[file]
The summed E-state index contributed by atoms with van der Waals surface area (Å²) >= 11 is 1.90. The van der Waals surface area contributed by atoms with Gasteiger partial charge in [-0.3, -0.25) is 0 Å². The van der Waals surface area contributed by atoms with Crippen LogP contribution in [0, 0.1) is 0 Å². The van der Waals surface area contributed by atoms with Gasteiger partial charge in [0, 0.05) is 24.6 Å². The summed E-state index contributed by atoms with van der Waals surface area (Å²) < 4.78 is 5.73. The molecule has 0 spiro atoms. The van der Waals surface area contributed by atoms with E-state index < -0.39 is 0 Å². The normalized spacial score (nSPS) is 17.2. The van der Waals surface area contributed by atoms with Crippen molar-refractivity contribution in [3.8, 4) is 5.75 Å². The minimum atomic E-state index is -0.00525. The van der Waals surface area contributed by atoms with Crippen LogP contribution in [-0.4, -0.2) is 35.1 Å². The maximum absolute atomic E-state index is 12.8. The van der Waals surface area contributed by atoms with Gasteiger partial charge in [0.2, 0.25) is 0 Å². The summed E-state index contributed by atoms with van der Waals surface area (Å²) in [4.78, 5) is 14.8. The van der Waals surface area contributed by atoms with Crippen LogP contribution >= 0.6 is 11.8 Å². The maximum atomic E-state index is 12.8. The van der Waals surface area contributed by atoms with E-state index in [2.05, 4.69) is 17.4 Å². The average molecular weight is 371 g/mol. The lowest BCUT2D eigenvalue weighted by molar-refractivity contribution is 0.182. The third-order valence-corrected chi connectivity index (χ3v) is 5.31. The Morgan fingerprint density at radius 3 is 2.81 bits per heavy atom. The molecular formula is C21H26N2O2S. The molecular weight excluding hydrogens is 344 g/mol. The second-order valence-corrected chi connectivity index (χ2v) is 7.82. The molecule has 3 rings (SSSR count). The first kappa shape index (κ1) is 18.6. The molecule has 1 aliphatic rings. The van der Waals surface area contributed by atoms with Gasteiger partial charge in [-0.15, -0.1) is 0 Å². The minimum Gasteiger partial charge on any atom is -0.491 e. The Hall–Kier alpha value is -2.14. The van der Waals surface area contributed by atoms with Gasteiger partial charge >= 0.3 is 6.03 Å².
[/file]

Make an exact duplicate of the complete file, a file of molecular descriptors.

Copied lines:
The summed E-state index contributed by atoms with van der Waals surface area (Å²) >= 11 is 1.90. The van der Waals surface area contributed by atoms with Gasteiger partial charge in [-0.3, -0.25) is 0 Å². The van der Waals surface area contributed by atoms with Crippen LogP contribution in [0, 0.1) is 0 Å². The van der Waals surface area contributed by atoms with Gasteiger partial charge in [0, 0.05) is 24.6 Å². The summed E-state index contributed by atoms with van der Waals surface area (Å²) < 4.78 is 5.73. The molecule has 0 spiro atoms. The van der Waals surface area contributed by atoms with E-state index < -0.39 is 0 Å². The normalized spacial score (nSPS) is 17.2. The van der Waals surface area contributed by atoms with Crippen molar-refractivity contribution in [3.8, 4) is 5.75 Å². The minimum atomic E-state index is -0.00525. The van der Waals surface area contributed by atoms with Crippen LogP contribution in [-0.4, -0.2) is 35.1 Å². The maximum absolute atomic E-state index is 12.8. The van der Waals surface area contributed by atoms with Gasteiger partial charge in [0.2, 0.25) is 0 Å². The summed E-state index contributed by atoms with van der Waals surface area (Å²) in [4.78, 5) is 14.8. The van der Waals surface area contributed by atoms with Crippen LogP contribution >= 0.6 is 11.8 Å². The maximum atomic E-state index is 12.8. The van der Waals surface area contributed by atoms with E-state index in [2.05, 4.69) is 17.4 Å². The average molecular weight is 371 g/mol. The lowest BCUT2D eigenvalue weighted by molar-refractivity contribution is 0.182. The third-order valence-corrected chi connectivity index (χ3v) is 5.31. The Morgan fingerprint density at radius 3 is 2.81 bits per heavy atom. The molecular formula is C21H26N2O2S. The molecular weight excluding hydrogens is 344 g/mol. The second-order valence-corrected chi connectivity index (χ2v) is 7.82. The molecule has 3 rings (SSSR count). The first kappa shape index (κ1) is 18.6. The molecule has 1 aliphatic rings. The van der Waals surface area contributed by atoms with Gasteiger partial charge in [-0.15, -0.1) is 0 Å². The minimum Gasteiger partial charge on any atom is -0.491 e. The Hall–Kier alpha value is -2.14. The van der Waals surface area contributed by atoms with Gasteiger partial charge >= 0.3 is 6.03 Å².